R's political interests include geopolitics, nationalist and ethnic conflicts, the military in terms of foreign policy, and civil liberties/constitutional originality. He watches old gangster movies, listens to classic rock, and works on cars in his spare time.
CIA Compromised: Is Familiarity with Social Media the Death of Espionage?
In 2011, Iran unearthed a ring of US spies and their handlers somewhat inexplicably. This compromised the US’s negotiating power in terms of the nuclear deal and sabotaged bleeding-edge intel about the state of Iran’s nuclear development.
Last year the CIA and FBI admitted that their counterintelligence investigation into China’s discovery of US agents between 2010-2012 was inconclusive. China unearthed almost all of the CIA’s assets and spies within the country and they were eliminated one by one. “Sources described the loss of the network as “one of the worst in decades” and compared it to the loss of assets caused in the 1980s and 1990s by two notorious American spies.”
Recently it came to light that the common factor between both breaches was the discovery and decryption of the CIA’s online communications platform by malicious actors. The discovery was also underscored by carelessness by agents in their habits of logging in and out of the messaging system. The use of social media and technology that is connected to the internet have become crucial weak points in the United State’s effort to carry out secret activities in Iran, China, and Russia. Both of these events could signal to the CIA that their push to have a more tech savvy department is too ambitious and and could be the demise of CIA assets. The CIA’s catering to younger officers with a familiar format (IE social media and online communications) led to the greatest breach in assets and intelligence since the Cold War. Yet, aside from a technical point of view, this incident can have parallels to how civilians should think about the technology that they surround themselves with. If the CIA with its 4096 bit encryption and shell companies and websites can be compromised by simple violations in OPSEC and a reliance on social media, how vulnerable are you?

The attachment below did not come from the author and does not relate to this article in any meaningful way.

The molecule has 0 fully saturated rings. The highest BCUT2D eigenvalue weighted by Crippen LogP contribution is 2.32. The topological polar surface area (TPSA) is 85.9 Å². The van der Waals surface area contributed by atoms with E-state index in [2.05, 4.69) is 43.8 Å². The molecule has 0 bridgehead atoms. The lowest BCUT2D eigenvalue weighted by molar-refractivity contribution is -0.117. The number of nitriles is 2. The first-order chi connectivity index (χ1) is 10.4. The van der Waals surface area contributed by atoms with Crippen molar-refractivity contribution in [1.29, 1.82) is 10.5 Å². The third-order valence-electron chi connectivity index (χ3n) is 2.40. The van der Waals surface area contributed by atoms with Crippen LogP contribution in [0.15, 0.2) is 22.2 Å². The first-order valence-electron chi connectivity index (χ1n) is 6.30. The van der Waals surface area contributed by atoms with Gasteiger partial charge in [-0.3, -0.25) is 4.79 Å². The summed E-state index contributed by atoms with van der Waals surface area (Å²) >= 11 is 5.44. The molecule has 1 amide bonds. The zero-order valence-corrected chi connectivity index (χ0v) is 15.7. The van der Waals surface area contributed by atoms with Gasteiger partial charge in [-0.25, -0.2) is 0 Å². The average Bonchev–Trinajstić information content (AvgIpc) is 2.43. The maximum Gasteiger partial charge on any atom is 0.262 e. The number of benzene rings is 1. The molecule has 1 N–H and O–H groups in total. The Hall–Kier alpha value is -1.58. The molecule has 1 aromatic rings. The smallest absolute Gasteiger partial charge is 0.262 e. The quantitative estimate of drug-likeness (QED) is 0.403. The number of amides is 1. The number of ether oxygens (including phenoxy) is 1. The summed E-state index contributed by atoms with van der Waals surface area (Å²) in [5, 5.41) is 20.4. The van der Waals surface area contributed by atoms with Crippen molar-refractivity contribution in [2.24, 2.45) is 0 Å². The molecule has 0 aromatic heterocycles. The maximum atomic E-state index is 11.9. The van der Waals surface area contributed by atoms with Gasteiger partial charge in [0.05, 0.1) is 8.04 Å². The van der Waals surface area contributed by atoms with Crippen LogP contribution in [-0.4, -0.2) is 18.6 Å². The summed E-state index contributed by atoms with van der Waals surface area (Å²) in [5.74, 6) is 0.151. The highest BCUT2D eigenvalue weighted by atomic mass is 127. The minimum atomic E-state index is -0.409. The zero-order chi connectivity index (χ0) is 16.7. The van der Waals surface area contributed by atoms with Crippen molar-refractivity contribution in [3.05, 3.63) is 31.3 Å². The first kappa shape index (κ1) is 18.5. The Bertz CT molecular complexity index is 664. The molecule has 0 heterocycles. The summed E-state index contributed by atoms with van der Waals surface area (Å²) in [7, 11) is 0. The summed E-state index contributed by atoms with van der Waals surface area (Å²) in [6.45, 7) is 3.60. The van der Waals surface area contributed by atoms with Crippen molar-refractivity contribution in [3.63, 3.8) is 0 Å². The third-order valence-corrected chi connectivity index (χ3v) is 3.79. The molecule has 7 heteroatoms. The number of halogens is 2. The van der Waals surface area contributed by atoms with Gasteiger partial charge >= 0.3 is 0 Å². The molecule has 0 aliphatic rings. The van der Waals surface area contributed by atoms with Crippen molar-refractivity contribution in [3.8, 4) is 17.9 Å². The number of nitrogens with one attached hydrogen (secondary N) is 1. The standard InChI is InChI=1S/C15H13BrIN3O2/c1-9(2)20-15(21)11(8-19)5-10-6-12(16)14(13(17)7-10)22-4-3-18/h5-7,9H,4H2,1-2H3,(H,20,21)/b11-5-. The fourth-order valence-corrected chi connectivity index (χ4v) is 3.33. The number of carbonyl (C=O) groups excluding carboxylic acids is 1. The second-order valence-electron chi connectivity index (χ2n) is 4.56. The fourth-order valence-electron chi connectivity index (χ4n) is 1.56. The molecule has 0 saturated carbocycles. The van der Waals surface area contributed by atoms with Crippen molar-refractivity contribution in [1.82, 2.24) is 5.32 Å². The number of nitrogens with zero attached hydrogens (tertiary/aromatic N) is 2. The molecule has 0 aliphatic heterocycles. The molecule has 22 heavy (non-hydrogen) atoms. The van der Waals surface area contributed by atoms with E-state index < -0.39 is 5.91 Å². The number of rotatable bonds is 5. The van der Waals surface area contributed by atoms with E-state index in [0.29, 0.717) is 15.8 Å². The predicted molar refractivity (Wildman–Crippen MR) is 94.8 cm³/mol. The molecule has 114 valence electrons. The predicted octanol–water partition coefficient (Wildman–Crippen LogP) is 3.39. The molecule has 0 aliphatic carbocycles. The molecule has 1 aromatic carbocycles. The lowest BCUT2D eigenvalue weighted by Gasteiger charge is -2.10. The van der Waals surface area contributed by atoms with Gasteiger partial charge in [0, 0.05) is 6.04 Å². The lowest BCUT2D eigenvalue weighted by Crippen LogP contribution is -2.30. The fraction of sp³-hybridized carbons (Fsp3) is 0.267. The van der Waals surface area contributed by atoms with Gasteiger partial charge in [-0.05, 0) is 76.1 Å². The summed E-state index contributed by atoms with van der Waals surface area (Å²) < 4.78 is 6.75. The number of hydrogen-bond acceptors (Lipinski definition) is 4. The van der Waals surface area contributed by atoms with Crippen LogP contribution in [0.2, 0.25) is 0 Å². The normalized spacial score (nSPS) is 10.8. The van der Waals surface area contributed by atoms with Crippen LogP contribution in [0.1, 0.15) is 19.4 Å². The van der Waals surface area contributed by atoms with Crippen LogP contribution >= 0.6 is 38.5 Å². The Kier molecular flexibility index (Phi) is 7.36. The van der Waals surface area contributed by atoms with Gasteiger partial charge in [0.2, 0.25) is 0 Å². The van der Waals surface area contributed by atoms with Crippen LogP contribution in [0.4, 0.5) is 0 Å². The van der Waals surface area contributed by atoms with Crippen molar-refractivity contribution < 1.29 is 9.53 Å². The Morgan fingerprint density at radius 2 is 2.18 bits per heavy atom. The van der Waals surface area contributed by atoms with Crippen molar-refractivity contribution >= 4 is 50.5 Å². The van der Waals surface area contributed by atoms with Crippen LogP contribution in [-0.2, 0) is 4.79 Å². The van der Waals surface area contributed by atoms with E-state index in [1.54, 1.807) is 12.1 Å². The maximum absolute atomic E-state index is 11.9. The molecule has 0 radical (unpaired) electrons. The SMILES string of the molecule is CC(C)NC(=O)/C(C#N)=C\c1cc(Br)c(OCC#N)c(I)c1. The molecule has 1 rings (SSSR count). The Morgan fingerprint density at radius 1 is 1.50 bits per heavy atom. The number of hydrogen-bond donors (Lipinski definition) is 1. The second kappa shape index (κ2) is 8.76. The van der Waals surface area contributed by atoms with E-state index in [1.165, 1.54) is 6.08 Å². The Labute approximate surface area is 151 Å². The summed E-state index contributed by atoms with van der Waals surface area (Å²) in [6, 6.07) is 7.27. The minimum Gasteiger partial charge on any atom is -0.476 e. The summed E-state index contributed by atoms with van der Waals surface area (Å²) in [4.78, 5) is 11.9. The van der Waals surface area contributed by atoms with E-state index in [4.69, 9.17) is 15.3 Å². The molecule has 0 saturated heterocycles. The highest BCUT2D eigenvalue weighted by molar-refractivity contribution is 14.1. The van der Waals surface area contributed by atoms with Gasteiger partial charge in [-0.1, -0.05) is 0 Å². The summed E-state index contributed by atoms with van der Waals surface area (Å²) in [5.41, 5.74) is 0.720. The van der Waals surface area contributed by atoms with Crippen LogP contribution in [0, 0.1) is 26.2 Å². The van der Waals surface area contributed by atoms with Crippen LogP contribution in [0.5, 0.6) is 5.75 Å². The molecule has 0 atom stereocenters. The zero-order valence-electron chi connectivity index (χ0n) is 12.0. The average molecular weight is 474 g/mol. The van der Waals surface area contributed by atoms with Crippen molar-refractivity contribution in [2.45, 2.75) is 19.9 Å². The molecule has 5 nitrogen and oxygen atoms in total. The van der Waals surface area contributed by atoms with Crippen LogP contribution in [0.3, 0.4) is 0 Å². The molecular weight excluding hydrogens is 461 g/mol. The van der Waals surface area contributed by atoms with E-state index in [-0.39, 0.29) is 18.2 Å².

Phones, watches, TVs, tablets, and computers: all have the ability to send and receive information through the internet. Most people invite these devices into their homes and day to day lives because they offer a level of comfort and efficiency. The recent CIA hacks reveal that civilians should be more vigilant about the devices they use and how they use them, especially for devices that can track location and record voices or speech. Social media logs your face, location, interests, friends, education, and jobs. There is little it doesn’t know about you. Although most people don’t need to worry about nefarious actors and enemy agents, you should still be concerned how your data can be used to profile, track, and tag you both to advertisers, future employers, and Big Brother. There is a fine line that determines technology’s roll as a tool or a crutch in our daily lives.
What’s the way forward? Maybe the CIA should be like China and rely heavily and almost exclusively on human resources (HUMINT) and low-tech signaling. It could try to go back to its roots of embedding agents and assets all over the world in every institution and organization both friend and foe. Maybe relying on simple tactics and old-school trade craft can help redeem the lost networks. Or maybe America’s first line of defense should copy the British approach where the CIA could rely heavily on HUMINT while hardening its technological capabilities and cryptology. By relying on encryption and digital detection, the CIA can peer into the world of hybrid threats. For us civilians, the story shows a lesson. If the world’s most exclusive and elusive spy agency is compromised so easily due to an over reliance on technology, what could happen to you? You can cut the cord, or at the very least realize facetime and facebook are not superior to face-to-face interactions.